Production of Alcoholic Beverages
Distillery was a significant industrial field and flourished particularly in the city of Kalamata from the late 19th to early 20th century. The history of Greek liquor production started in Kalamata in 1850 with the establishment of the company of G.Kallikounis. The company quickly gained a great reputation and became known not only throughout Greece, but also in Europe and America, with an annual output of exports equal to 300,000 ‘okkas’ of alcoholic beverages, liqueurs and wine in 1900.
In the distilleries of the Kallikounis Company a wide variety of aromatic plants, herbs, roots and flowers (rose, jasmine,and honeysuckle) were combinedand extracted using alcohol made of raisins and wine.
Laurel, mint and wormwood leaves, angelica roots, aloe, quassia wood, cedar seeds, anise and coriander seeds, cardamom, ‘despotiko’ and many other herbs and seeds were soaked in alcohol and distilled in copper cauldrons. Lemon and bitter orange blossoms, nutmeg, cinnamon, vanilla, peels of cascarilla and aromatic reed were extracted at various alcoholic degrees in wooden extractors.
Tsipouro is another alcoholic beverage produced in Messinia, using a traditional method. After harvesting and the pressing of the grapes at the wine press, the must was separated from the pomace(‘tsifila’-‘stemfila’-‘tsipoura’). Τhe must was transported into barrels and the pomace placed into another barrel called ‘vouta’ to undergoits own fermentation. Some of the pomace wasburied into pitsfilled by plane or fig leavesto prevent it from coming in contact with the soil. The process of alcohol distillation was done in the raki cauldron (distiller),which was sealed by the respective authority and a special permission was granted by the local police (Law No. 1988).
Traditional distilleries (called a rakokazano, raki boiler, orkazani, plural), are comprised of large copper boilers and include long copper funnels on top so that the steam can escape. The distillers themselves are called 'kazanari'. The funnels, which pass through barrels placed on the sides of the distillation flask and are filled with cold water, end up on the outside of the barrels, on top of empty glass containers. Boilers are filled with the pomace and a little water or wine, hermetically sealed and finally placed onto the bonfires.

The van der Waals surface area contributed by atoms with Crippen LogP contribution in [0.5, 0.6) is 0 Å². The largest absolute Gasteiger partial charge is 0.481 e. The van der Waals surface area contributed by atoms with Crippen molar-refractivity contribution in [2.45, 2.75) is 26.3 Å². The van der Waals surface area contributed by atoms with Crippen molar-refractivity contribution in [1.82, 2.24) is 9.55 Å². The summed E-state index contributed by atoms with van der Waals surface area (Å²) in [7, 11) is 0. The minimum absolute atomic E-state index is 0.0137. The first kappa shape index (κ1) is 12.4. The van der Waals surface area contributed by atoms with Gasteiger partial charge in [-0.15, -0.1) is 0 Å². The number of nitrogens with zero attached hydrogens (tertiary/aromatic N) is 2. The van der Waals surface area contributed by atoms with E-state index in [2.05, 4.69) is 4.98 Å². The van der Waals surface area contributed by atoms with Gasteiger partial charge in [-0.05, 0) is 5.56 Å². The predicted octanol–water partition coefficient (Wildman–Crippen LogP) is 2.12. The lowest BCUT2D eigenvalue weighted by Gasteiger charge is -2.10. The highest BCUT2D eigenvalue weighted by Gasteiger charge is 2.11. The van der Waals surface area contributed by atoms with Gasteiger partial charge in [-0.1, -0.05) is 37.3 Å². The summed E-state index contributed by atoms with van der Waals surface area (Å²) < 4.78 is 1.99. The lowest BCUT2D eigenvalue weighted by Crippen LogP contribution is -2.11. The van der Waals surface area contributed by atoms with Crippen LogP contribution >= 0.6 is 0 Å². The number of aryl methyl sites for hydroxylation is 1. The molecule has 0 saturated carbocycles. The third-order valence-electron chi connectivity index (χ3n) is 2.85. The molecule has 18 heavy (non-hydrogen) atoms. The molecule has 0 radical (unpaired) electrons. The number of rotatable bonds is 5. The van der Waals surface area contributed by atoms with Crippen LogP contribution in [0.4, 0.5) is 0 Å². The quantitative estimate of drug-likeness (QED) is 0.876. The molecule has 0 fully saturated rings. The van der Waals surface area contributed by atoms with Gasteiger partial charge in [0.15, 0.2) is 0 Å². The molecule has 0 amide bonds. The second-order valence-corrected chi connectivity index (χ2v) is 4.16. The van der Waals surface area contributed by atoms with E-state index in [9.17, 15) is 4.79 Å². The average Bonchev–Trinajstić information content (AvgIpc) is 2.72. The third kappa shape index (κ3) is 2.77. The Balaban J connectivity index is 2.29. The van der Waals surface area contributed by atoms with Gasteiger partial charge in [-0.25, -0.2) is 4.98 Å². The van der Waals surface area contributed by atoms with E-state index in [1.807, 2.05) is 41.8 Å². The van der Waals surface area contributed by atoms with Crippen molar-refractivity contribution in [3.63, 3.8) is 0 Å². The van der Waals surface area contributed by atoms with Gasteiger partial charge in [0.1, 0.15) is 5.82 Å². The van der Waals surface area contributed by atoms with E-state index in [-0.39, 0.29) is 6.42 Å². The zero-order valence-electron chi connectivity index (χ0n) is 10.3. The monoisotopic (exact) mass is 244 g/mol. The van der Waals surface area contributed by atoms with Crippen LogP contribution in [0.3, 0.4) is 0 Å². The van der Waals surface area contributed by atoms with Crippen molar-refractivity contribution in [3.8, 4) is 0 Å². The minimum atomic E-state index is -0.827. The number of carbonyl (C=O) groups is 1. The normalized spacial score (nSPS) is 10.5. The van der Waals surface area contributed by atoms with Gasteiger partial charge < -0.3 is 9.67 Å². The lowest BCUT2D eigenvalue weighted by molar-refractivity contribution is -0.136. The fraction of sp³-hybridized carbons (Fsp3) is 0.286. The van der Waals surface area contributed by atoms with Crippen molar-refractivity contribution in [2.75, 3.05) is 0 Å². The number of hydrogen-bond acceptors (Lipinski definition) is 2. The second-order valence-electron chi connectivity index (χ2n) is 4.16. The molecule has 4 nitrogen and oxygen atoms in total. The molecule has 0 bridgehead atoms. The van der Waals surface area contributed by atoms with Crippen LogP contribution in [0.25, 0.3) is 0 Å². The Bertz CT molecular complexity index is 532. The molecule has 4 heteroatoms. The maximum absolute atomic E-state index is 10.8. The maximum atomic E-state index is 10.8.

The hot steam passes into the funnel and as it then travels through the barrel of cold water, it condenses and liquidates. In approximately half an hour, the warm raki or tsikoudia begins to fall drop by drop, on the other side of the funnel, into the glass containers. The liquid that first comes out of the funnel cannot be consumed but is used for therapeutic purposes (massage). The final amount of distilled liquid contains the least amount of alcohol, whereas the actual tsikoudia is produced during the middle of the entire process. This lasts for about three hours, during which the owners of the boilers must taste for alcohol content, increase or decrease the heat and finally stop distillation when the tsikoudia has acquired the desired taste. To give it a yellowish color they put into the cauldron peels from apples, lemons, oranges, citrus and anise and place cinnamon into the second tube.
It should be noted that nowadays in Messinia there are a number of companies in the production of alcoholic beverages, having as their primary goal the quality of their products.